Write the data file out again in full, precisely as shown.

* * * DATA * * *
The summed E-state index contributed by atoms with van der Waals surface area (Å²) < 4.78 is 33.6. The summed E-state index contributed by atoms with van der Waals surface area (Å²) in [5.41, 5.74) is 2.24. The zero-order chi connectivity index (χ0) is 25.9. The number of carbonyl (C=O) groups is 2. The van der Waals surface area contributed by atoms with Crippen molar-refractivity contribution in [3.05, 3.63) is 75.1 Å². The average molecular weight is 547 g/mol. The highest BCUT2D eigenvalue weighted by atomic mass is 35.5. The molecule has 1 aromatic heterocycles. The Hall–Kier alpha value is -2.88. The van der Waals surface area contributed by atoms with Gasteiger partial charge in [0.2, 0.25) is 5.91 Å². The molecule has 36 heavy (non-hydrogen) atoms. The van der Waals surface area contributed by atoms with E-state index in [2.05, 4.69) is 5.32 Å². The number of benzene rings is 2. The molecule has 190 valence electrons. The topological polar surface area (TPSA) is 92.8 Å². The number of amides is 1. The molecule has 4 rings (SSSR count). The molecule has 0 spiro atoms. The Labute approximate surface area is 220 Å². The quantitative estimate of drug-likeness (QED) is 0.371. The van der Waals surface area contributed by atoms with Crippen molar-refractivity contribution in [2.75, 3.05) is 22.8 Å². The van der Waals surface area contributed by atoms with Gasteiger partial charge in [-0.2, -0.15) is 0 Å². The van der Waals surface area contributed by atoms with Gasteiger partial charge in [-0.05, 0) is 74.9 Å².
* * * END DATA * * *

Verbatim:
The summed E-state index contributed by atoms with van der Waals surface area (Å²) < 4.78 is 33.6. The summed E-state index contributed by atoms with van der Waals surface area (Å²) in [5.41, 5.74) is 2.24. The zero-order chi connectivity index (χ0) is 25.9. The number of carbonyl (C=O) groups is 2. The van der Waals surface area contributed by atoms with Crippen molar-refractivity contribution in [3.05, 3.63) is 75.1 Å². The average molecular weight is 547 g/mol. The highest BCUT2D eigenvalue weighted by atomic mass is 35.5. The molecule has 1 aromatic heterocycles. The Hall–Kier alpha value is -2.88. The van der Waals surface area contributed by atoms with Gasteiger partial charge in [0.2, 0.25) is 5.91 Å². The molecule has 36 heavy (non-hydrogen) atoms. The van der Waals surface area contributed by atoms with E-state index in [2.05, 4.69) is 5.32 Å². The number of benzene rings is 2. The molecule has 190 valence electrons. The topological polar surface area (TPSA) is 92.8 Å². The number of amides is 1. The molecule has 4 rings (SSSR count). The molecule has 0 spiro atoms. The Labute approximate surface area is 220 Å². The quantitative estimate of drug-likeness (QED) is 0.371. The van der Waals surface area contributed by atoms with Crippen molar-refractivity contribution in [2.75, 3.05) is 22.8 Å². The van der Waals surface area contributed by atoms with Gasteiger partial charge in [-0.2, -0.15) is 0 Å². The van der Waals surface area contributed by atoms with Gasteiger partial charge in [-0.05, 0) is 74.9 Å².